A Helensburgh mum who organised a weekend event to let people try sign language says she has been amazed by its success.

Amy Powell has been overwhelmed by the positive comments made by participants who attended the two-day event in the Civic Centre.

The British Sign Language (BSL) taster sessions were led by Wayne Barrow, a high profile campaigner from Solihull who wants to get BSL onto the National Curriculum in England.

Eighty-one people attended the sessions, the first of their kind in Helensburgh and Lomond, with ages ranging from five to 70.

Amy is delighted that many professionals attended, including primary school and nursery teachers, a trainee teacher of the deaf, ambulance staff, nurses, additional needs support staff, child minders and carers.

Also in attendance were parents, grand parents, dance teachers, and primary and high school children.

Buoyed by the success of the weekend, Amy is now pressing ahead with her own hopes of having BSL taught in schools in Scotland and she is to seek support from Argyll and Bute Council in getting classes set up in Helensburgh.

The 37-year-old single mum said: "I have always been interested in the special challenges people face when they can't talk or communicate.

"I pushed myself to learn level one BSL. I was self-funded to do this and had to travel to Glasgow, but I loved it."

Amy said it was wrong to think that sign language was only for people with hearing disabilities.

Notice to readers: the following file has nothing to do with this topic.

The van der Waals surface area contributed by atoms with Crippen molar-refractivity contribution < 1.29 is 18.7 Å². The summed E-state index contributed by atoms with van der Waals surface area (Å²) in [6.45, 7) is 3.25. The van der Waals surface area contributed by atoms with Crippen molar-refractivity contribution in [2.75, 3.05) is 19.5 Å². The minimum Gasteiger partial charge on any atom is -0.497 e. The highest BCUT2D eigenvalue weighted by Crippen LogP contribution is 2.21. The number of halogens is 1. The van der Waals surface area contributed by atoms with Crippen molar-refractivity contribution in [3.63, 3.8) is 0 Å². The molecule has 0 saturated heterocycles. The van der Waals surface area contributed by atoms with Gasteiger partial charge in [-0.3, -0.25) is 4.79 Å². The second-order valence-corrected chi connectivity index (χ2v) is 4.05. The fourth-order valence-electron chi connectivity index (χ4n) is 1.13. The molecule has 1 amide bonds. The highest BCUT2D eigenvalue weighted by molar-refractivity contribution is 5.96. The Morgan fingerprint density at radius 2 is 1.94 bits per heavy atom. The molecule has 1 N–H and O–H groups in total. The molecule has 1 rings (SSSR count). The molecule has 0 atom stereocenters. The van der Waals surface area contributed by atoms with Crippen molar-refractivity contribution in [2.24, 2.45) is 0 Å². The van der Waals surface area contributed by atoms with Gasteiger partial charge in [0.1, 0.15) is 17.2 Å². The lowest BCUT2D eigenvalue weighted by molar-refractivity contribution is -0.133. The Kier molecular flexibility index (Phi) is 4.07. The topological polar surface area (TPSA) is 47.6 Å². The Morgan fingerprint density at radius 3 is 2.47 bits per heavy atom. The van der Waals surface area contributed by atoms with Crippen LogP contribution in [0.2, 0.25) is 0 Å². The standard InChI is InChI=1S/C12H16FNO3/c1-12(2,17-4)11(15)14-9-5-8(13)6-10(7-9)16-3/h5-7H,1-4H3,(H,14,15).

She said: "Sign language, which is a language in its own right, has a place in society.

"Everyone can communicate on some level but sign language gives that extra dimension. It's about awareness and making people feel included. And it's certainly not as scary as some people think it is.

"Even babies at six months can be shown how to communicate certain simple words through signing."

Amy, a self-employed child minder, believes trainee teachers at university should be trained in BSL level one and that it should either replace French on the school curriculum or be included in the 1 + 2 approach to language learning.

This is aimed at ensuring every child has the opportunity to learn a modern language from P1 until the end of the broad general education.

Amy said: "For many young people there is a greater chance of them using sign language than going abroad and speaking French.

"They could find themselves in situations when sign language is particularly useful."

Now Amy has signed up for an SQA level 2 course in BSL and may arrange a return visit by Wayne.

She said: "I am not an expert, I am just a mum who wanting to raise awareness of sign language and how it can enhance so many people's lives throughout a modern day society.

"Learning the skill can be educational and fun as well."